The House Speaker, who heads a Marcos-allied supermajority chamber, is also the President’s first-degree cousin through former first lady Imelda Romualdez-Marcos. He has joined practically all of Marcos’ foreign trips and often has a prominent spot in his bilateral meetings with fellow heads of state and in business meetings.

In Brussels, after Marcos lost his voice, it was Romualdez who faced the media during a previously scheduled briefing. That same trip, the House Speaker left ahead of the rest of the delegation because he had to be at Batasan to preside over the House’s last session in 2022.

His inclusion in the delegation has been explained this way by administration officials: as one of two heads of Congress, Romualdez is in the best position to understand what the legislative branch of government can do to address the concerns of potential and existing investors.

Special Assistant to the President Anton Lagdameo

The former congressman is another regular in the delegation. He joined the trip to Davos and was also present in China during the 2023 state visit.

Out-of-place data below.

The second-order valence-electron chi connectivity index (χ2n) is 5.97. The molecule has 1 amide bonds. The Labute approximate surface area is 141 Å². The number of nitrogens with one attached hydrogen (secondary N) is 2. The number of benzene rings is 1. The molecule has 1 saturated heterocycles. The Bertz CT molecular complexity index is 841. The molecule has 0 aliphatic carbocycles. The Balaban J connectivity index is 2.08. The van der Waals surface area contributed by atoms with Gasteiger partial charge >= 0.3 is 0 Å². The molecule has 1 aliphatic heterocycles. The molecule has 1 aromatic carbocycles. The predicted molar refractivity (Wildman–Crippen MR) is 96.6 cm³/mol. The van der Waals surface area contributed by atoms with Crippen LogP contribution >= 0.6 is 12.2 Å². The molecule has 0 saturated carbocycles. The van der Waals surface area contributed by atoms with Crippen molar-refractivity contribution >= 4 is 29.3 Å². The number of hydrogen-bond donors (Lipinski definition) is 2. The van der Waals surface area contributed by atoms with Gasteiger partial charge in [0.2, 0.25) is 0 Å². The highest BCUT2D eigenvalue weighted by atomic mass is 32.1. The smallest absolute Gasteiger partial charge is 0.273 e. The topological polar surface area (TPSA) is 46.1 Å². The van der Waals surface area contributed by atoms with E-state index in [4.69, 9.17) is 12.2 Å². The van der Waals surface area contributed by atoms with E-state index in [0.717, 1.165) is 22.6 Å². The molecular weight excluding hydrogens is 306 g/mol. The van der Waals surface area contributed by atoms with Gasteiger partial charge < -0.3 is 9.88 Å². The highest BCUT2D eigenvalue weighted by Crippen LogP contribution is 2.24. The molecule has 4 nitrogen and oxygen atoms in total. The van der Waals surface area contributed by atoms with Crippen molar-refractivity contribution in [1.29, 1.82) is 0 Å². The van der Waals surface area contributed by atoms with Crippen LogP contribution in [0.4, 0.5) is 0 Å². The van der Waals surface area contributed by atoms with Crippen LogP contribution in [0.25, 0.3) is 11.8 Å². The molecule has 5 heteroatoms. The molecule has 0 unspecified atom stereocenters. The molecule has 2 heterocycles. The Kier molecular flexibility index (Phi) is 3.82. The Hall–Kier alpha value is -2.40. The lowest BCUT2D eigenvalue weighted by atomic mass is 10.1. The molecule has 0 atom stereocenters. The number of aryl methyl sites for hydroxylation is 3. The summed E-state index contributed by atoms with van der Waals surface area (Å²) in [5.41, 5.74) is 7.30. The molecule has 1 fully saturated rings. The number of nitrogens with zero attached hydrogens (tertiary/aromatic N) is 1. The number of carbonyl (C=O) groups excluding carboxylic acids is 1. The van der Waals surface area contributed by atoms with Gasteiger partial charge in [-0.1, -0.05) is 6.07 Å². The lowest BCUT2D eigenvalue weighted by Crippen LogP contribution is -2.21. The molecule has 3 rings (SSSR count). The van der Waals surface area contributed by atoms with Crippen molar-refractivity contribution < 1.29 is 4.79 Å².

Lagdameo, a close friend of the President’s, has generally kept a low profile during these visits but appears prominently in photos and videos of the various meetings Marcos leads.

Deputy house Speaker Gloria Macapagal-Arroyo

While the former president is technically only a recent addition to the Marcos delegation – she joined Marcos for the first time to attend the Asia-Pacific Economic Cooperation summit in Bangkok – the impact she’s made cannot be denied.

In Thailand, she joined Marcos’ first bilateral meeting with Chinese President Xi Jinping, who was reportedly surprised to see his “old friend.” When Marcos flew to Beijing for a state visit, Arroyo was also there – Marcos said she was “our consultant who actually was leading the way in many of our meetings.”

She also joined Marcos in Brussels for the first ever Association of Southeast Asian Nations (ASEAN)-European Union (EU) summit, where she also joined him in his bilateral meetings. She was also part of the delegation to Davos for WEF.

Arroyo was a key ally of Marcos in the 2022 election. The Lakas-CMD president emeritus (Speaker Romualdez is the current president), according to sources, helped broker support from long-time allies who were, perhaps, willing to support Sara Duterte but on the fence about Marcos.

Senator Mark Villar

The senator has been another familiar face in presidential trips – although, as his 2022 campaign jingle promised, he makes little noise.

His presence was made most prominent in Brussels, when Speaker Romualdez was asked about the controversial Maharlika funds. There, the House leader said he was hopeful the measure would be deliberated in the Senate, partly through the help of Villar.